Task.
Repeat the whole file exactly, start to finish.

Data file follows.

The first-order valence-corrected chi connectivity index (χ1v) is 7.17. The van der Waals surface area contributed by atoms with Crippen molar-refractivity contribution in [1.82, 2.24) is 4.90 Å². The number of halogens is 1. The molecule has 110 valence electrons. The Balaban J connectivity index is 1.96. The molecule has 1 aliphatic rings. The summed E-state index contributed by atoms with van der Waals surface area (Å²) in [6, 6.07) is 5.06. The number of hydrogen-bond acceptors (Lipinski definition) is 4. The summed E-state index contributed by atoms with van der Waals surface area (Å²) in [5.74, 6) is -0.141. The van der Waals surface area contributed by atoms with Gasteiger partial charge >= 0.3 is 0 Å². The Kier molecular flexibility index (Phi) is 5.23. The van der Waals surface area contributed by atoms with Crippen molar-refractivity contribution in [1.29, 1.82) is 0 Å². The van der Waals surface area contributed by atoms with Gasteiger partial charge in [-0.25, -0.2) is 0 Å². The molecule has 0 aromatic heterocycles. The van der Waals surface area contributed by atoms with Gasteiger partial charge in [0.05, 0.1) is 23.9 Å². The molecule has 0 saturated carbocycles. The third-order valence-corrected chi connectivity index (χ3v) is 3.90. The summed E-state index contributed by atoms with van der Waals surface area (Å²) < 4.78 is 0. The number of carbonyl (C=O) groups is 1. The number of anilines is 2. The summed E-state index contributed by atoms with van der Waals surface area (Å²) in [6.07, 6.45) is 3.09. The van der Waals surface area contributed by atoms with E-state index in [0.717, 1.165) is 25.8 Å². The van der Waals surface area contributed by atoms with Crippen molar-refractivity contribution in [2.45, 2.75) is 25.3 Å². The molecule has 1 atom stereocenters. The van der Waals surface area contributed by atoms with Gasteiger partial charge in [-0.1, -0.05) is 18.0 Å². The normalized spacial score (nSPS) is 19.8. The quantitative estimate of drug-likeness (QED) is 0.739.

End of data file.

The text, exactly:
The first-order valence-corrected chi connectivity index (χ1v) is 7.17. The van der Waals surface area contributed by atoms with Crippen molar-refractivity contribution in [1.82, 2.24) is 4.90 Å². The number of halogens is 1. The molecule has 110 valence electrons. The Balaban J connectivity index is 1.96. The molecule has 1 aliphatic rings. The summed E-state index contributed by atoms with van der Waals surface area (Å²) in [6, 6.07) is 5.06. The number of hydrogen-bond acceptors (Lipinski definition) is 4. The summed E-state index contributed by atoms with van der Waals surface area (Å²) in [5.74, 6) is -0.141. The van der Waals surface area contributed by atoms with Gasteiger partial charge >= 0.3 is 0 Å². The Kier molecular flexibility index (Phi) is 5.23. The van der Waals surface area contributed by atoms with Crippen molar-refractivity contribution in [1.29, 1.82) is 0 Å². The van der Waals surface area contributed by atoms with Gasteiger partial charge in [-0.25, -0.2) is 0 Å². The molecule has 0 aromatic heterocycles. The van der Waals surface area contributed by atoms with Gasteiger partial charge in [0.05, 0.1) is 23.9 Å². The molecule has 0 saturated carbocycles. The third-order valence-corrected chi connectivity index (χ3v) is 3.90. The summed E-state index contributed by atoms with van der Waals surface area (Å²) < 4.78 is 0. The number of carbonyl (C=O) groups is 1. The number of anilines is 2. The summed E-state index contributed by atoms with van der Waals surface area (Å²) in [6.07, 6.45) is 3.09. The van der Waals surface area contributed by atoms with E-state index in [0.717, 1.165) is 25.8 Å². The van der Waals surface area contributed by atoms with Crippen molar-refractivity contribution in [2.45, 2.75) is 25.3 Å². The molecule has 1 atom stereocenters. The van der Waals surface area contributed by atoms with Gasteiger partial charge in [-0.1, -0.05) is 18.0 Å². The normalized spacial score (nSPS) is 19.8. The quantitative estimate of drug-likeness (QED) is 0.739.